KFC is a cysts on the ass of American culture…

OK, I apologize for the graphic language, but we should all be reminded of the enormous role KFC and all the YUM! Brands continue to play in the perpetuation of gluttony and unhealithness around the world.  And, as much as I hate the product KFC injects into global societies, their brand strategy, which has become increasingly disillusioned, has me more concerned.

First, the “Re-Freshed by KFC” idea, where a man dressed up as Colonel Sanders (and a professional crew) fixed potholes around five US cities, was one of the strangest ideas I’d ever heard.  Did they really think people would get hungry and/or be reminded of “freshness” when they starred at and smelled freshly laid gravel? eh…

More recently, the TV spots focusing on KFC’s new grilled chicken recipe seem even more off beat to me.  They show KFC President, Roger Eaton, front and center professing his love for the grilled bird.  This spot is supplemented by spots that feature well-known chefs (i.e. Sandra Lee) explaining how delicious the new recipe is –this was smart.  But who thought it was a smart to use the blantently Austrailian (non-American, non-Kentuckian) Roger Eaton, as the spokesman?  For me this screams “phoney, corporate, mass-produced, chain food.”  KFC still stand for Kentucky Fried Chicken, right?  “Kentucky” and “Fried” have clearly begun to fade from the brand.  The next step will likely be the introduction of a KFC burger.

UPDATE: A brilliant piece from The Onion on how KFC will no longer be allowed to use the word “eat” in any of their advertisements…

“KFC’s claim that its fried offerings have ‘that taste you’ll just love to eat’ is in direct violation of federal regulations,” acting FCC chairman Michael Copps said. “The word ‘eat’ is legally permissible only in reference to substances appropriate for human consumption. Any implication that a consumer could or should ‘enjoy’ a KFC Crispy Strip fails to meet these standards, and presents an unlawful deception to consumers.”

“Any future appeals by KFC for the public to ingest its products will be met with swift legal action,” he added.

Working in conjunction with the Federal Trade Commission to defend consumers from what they call “blatant untruths regarding the edibility of KFC menu items,” officials at the FCC have issued a list of acceptable words and phrases the restaurant can use in its television and print ads. While “eat,” “feast on,” and “taste” remain off-limits, the FCC has approved the use of “purchase,” “be near to,” “look at,” and “hold.”\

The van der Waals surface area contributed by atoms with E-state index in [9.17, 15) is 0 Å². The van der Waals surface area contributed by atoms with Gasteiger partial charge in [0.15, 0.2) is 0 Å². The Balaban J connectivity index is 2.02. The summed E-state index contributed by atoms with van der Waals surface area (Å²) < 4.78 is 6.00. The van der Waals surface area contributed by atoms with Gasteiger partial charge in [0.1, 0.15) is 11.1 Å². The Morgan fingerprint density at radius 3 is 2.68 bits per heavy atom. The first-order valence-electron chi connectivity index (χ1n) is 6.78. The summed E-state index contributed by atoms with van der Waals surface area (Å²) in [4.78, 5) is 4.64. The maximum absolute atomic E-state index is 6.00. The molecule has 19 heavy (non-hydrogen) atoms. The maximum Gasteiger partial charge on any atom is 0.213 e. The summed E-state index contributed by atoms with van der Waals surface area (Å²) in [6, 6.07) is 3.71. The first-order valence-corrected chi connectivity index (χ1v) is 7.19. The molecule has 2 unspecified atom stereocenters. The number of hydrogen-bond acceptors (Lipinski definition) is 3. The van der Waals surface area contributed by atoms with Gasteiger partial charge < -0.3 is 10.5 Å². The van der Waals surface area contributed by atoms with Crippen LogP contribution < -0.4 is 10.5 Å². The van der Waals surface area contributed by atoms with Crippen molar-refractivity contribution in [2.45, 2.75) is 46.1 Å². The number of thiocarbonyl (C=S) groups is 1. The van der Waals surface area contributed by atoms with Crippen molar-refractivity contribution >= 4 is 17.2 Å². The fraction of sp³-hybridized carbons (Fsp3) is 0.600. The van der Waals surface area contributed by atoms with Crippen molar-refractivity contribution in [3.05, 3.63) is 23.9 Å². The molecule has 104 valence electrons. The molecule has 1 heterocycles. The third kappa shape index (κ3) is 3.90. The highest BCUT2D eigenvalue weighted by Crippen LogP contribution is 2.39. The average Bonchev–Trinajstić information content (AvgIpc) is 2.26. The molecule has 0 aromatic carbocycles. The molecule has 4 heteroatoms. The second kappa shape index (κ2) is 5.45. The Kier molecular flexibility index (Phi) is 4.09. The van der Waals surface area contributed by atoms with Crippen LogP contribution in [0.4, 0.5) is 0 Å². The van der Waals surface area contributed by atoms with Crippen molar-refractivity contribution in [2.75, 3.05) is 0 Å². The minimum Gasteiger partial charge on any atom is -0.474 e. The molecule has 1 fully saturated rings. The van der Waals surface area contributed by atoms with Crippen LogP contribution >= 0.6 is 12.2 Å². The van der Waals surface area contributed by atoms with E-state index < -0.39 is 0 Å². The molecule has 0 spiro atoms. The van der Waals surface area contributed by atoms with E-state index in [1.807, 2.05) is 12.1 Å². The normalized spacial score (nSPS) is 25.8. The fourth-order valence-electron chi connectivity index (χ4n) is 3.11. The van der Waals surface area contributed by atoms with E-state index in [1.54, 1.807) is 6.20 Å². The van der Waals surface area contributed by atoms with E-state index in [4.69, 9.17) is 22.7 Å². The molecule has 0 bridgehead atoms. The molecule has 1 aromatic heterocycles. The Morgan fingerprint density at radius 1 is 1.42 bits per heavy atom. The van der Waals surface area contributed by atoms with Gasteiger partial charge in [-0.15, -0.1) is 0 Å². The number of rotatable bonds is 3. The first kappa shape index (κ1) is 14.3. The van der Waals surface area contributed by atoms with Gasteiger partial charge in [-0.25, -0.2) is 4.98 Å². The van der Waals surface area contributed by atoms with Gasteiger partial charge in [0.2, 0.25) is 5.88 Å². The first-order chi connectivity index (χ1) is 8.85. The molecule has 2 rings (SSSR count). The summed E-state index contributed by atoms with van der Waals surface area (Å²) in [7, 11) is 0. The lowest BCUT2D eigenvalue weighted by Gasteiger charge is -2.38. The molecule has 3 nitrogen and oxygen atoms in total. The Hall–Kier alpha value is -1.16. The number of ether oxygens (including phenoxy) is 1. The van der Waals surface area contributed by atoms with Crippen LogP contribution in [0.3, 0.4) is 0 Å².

…In keeping with the false advertising subchapter of the FTC Act of 1914, the fast food chain is prohibited from setting its commercials in a kitchen, dining room, or any space generally associated with the act of eating. It is also not permitted to show people chewing, rubbing their stomachs contentedly, or exiting a bathroom stall with a look of relief that suggests they have digested the product. Utensils of any kind are also expressly forbidden, even when held by an animated character.


I’ve always thought Simply Orange does an amazing job of consistently communicating their brand’s promise.  The message is simple: “Do not sweeten.  Do not freeze. Do not concentrate.  Just let oranges be oranges.  And let their taste speak for itself….Simply Orange, Simply Unfooled-Around With.”  Orange juice is not a complicated product, and Simply Orange is committed to making it as authentic as possible.

Many, many brands go the route of “guaranteeing satisfaction.”  Brand managers use promotional offers like this in an attempt to demonstrate that they are so confident in their product’s superiority that they will offer a full refund–or, for example, ‘buy you a free stick of your favorite deodorant”–if you don’t agree.  For the most part, it’s a great way of enticing non-users to give your brand a try, because, really, “what have they got to lose?”  The difference here is this promotional strategy is very rarely able to actually deliver on the brand promise and reinforce its positioning.

Simply Orange doesn’t believe they compete with Tropicana or Florida Natural or (fill in the blank).  They think the only competitive force is an actual orange.  If you want to buy something that truly compares to the taste you get from Simply Orange, you need to buy a bag of oranges and squeeze them yourself.  Enter the Simply Orange “Orange Back Guarantee“: “If, after tasting, you don’t agree that Simply Orange orange juice tastes as fresh as biting into a juicy orange, (they) will send you a $7.00 check good for a bag of oranges.”

What could be more authentic? What could be more simple and consistent with the brand’s promise?